The Truth about sunscreen.
When you are visiting here in Myrtle Beach, we definitely recommend you use the appropriate sunscreen and make sure to use it often. Some things you will want to understand before you purchase the right sunscreen to protect yourself against.
Sunscreen messes with your body’s natural defenses against the sun’s radiation: a sunburn is a gentle reminder to get out of the sun before the bad radiation shows up. The best way to protect yourself from UVA radiation but still get a good dose of vitamin D is to adopt the philosophy of “everything in moderation”. Go out in the sun (sans sunscreen) but don’t stay out too long. When determining ‘how long is too long’ take these factors into consideration:
• your skin tone
• the heat of the day, cloud coverage etc.
• the time of day (burn time will be longer in the evenings and early mornings)
• location (In New Zealand the burn time is announced as part of the weather report and is usually under 10 minutes)
Small amounts of sun are healthy. Adults and children should remain indoors (at work and school or play) during the hottest part of the day, and when they venture out they should be sure to cover themselves properly. Schedule gardening, errands, play, etc., for early morning or evening hours. Our recommendation for protection: Loose-fitting clothing, shady trees, and big floppy hats. Organic cotton is a good way to go!
Tests Reveal Top Performing Sunscreens
In tests of 22 sprays, creams, and lotions, we found nine that provided excellent protection against UVB radiation (which causes sunburn) even after immersion in water, along with very good protection against UVA radiation (which penetrates deeper than UVB, tanning and aging skin).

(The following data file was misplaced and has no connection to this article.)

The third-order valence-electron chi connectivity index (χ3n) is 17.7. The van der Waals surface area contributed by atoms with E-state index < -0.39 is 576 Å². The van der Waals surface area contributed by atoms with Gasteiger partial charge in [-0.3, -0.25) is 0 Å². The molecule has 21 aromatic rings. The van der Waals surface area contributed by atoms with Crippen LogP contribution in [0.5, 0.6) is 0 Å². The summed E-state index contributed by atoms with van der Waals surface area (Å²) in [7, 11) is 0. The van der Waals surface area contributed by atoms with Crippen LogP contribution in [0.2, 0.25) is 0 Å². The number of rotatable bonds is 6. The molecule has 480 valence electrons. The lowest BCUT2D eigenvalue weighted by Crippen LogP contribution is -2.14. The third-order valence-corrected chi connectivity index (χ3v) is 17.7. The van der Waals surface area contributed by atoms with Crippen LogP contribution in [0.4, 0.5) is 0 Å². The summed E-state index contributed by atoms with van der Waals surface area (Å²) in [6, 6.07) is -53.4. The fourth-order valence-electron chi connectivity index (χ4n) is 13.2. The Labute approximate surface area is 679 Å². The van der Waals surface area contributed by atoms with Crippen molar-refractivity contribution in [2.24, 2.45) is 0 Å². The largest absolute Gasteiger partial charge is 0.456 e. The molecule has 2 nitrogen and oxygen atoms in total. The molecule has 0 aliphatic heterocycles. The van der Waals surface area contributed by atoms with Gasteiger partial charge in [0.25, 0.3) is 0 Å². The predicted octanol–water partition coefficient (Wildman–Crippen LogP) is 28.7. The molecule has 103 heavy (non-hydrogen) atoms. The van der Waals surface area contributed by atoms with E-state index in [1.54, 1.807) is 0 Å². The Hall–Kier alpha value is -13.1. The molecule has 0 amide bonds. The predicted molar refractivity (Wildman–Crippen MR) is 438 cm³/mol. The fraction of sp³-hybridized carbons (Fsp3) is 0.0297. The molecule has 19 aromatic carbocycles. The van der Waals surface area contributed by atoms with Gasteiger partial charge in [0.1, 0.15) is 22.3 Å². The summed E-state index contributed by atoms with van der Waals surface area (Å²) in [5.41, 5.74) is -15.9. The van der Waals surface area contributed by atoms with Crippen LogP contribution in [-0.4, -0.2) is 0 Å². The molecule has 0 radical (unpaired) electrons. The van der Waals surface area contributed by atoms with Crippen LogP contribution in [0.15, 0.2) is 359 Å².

What was found? No one type—spray, cream, or lotion—protected best.
Three Best Buys: Up & Up Sports SPF 30 (Target), No-Ad with Aloe and Vitamin E SPF 45, and Equate Baby SPF 50. The Up & Up is a spray while the other two products are lotions. Although most products were excellent against UVB rays before water immersion, three were just OK, and some lost effectiveness after dunking. Most were very good against UVA rays, but Avon Skin-So-Soft Bug Guard was merely fair. (It’s a sunscreen and bug spray in one, not the best idea: In reapplying it for sun protection, you might overdo bug protection.)
Don’t rely on sunscreen alone. Wear protective clothing and limit time in the sun. Your sunscreen should be water resistant, with an SPF of at least 30. Above 30, there’s not much more protection. You need to reapply any sunscreen every 2 hours or so anyway and after swimming or sweating. Use 2 to 3 tablespoons of a lotion on most of your body, or “spray as much as can be evenly rubbed in,” says Jessica Krant, M.D., a board-certified dermatologist, “then go back over every area and spray them all completely again.”
Remember, the key facts and take care of your skin.